Blog 8: Being a Great Narrator

Being a Great Narrator: Blog 8

 

This week’s readings “Writing About People” and “Here’s What Happened” were absolutely fantastic. I was completely engaged and able to relate to the material as I haven’t been able to do in a fairly long time. There was no favorite for me this week. Both articles were equally great. There were so many great points that I took away. I also started to reflect on my own writing process as a future author. Sometimes I have known that I’m missing the elements of what makes a great narrative in stories I write and this is why I stop writing. If you don’t think readers will keep reading, why should you keep writing?

I wish I had someone to interview right now. I’m so excited about having more information about how to do a great interview. I did take an Intro to Journalism class sophomore year but things were still pretty new to me at that point. I interviewed a coworker of mine who met many celebrities, etc. for a national magazine. Unfortunately, he didn’t like the final product. When I read “Writing about People”, I recalled certain areas where I went wrong. Such as leaving quotes as said rather than editing them to sound better and not calling back to make sure that I had completely gotten what he had said. It would be cool if I could redo that interview but nevertheless I learned from that experience. One of my take-aways from this reading is that people are what makes stories turn from ordinary to extraordinary. Imagine if all the greatest stories we have read had no people in them. That would be completely insane. I wouldn’t even want to think about that for too long. One thing the article mentioned that I really had beef with was the fact that recorders “aren’t writing” shouldn’t really be “a machine” working for the writer. The author has a point but I think it’s good to have recorders along with your pencil and paper. Sometimes we cut off people when they were just about to say something completely beautiful.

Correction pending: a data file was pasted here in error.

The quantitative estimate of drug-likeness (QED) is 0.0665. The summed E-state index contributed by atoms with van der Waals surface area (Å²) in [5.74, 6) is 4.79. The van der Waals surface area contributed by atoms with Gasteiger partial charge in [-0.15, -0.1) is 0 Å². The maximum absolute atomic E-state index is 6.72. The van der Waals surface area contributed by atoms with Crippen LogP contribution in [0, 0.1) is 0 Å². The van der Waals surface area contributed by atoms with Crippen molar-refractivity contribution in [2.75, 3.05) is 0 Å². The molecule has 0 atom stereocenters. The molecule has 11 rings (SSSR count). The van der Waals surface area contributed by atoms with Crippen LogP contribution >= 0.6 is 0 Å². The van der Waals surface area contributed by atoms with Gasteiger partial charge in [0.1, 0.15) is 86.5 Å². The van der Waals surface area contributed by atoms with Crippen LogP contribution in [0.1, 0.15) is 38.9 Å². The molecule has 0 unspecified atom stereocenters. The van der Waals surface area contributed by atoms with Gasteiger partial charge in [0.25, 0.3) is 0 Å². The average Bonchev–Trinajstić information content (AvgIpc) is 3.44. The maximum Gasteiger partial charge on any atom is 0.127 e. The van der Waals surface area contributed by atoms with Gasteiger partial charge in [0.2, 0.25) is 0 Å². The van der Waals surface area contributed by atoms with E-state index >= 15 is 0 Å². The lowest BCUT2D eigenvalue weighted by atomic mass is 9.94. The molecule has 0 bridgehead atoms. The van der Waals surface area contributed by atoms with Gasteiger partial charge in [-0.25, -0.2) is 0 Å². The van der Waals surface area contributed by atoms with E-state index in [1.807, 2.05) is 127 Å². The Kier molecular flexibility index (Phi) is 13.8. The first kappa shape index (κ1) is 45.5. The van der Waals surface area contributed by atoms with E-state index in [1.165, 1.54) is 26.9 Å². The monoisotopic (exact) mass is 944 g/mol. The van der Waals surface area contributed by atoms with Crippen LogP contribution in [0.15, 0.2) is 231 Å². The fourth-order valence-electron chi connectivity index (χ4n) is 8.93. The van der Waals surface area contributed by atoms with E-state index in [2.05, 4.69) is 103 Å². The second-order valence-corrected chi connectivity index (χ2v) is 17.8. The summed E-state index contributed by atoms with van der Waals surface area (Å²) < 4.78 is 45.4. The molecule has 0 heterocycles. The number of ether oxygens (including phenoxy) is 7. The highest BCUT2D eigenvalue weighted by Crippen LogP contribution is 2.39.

Order and detail are keys to a great story in my opinion. There’s nothing like a story that is all over the place. It jumps from the beginning to some future time back into the past. When stories don’t have great timelines it kind of kills readers interest immediately. I think people have to know have to tell stories orally to others in order to know how they write them properly. Main key points from “Writing a Narrative:”

a narrative has:

*A clearly identified event

*A clearly described setting

*Vivid, descriptive details

*A consistent point of view

*A clear point

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Author: writeannabella

Anna Bella is a former Nathan Weiss graduate school student who has her M.A. of Writing Studies. She has her B.A. in English with a minor in Management. Anna plans to become a successful author and wants to help promote writing among the youth in her local community. She loves to swim, dance, bake and cook. "I write to know and understand myself.”

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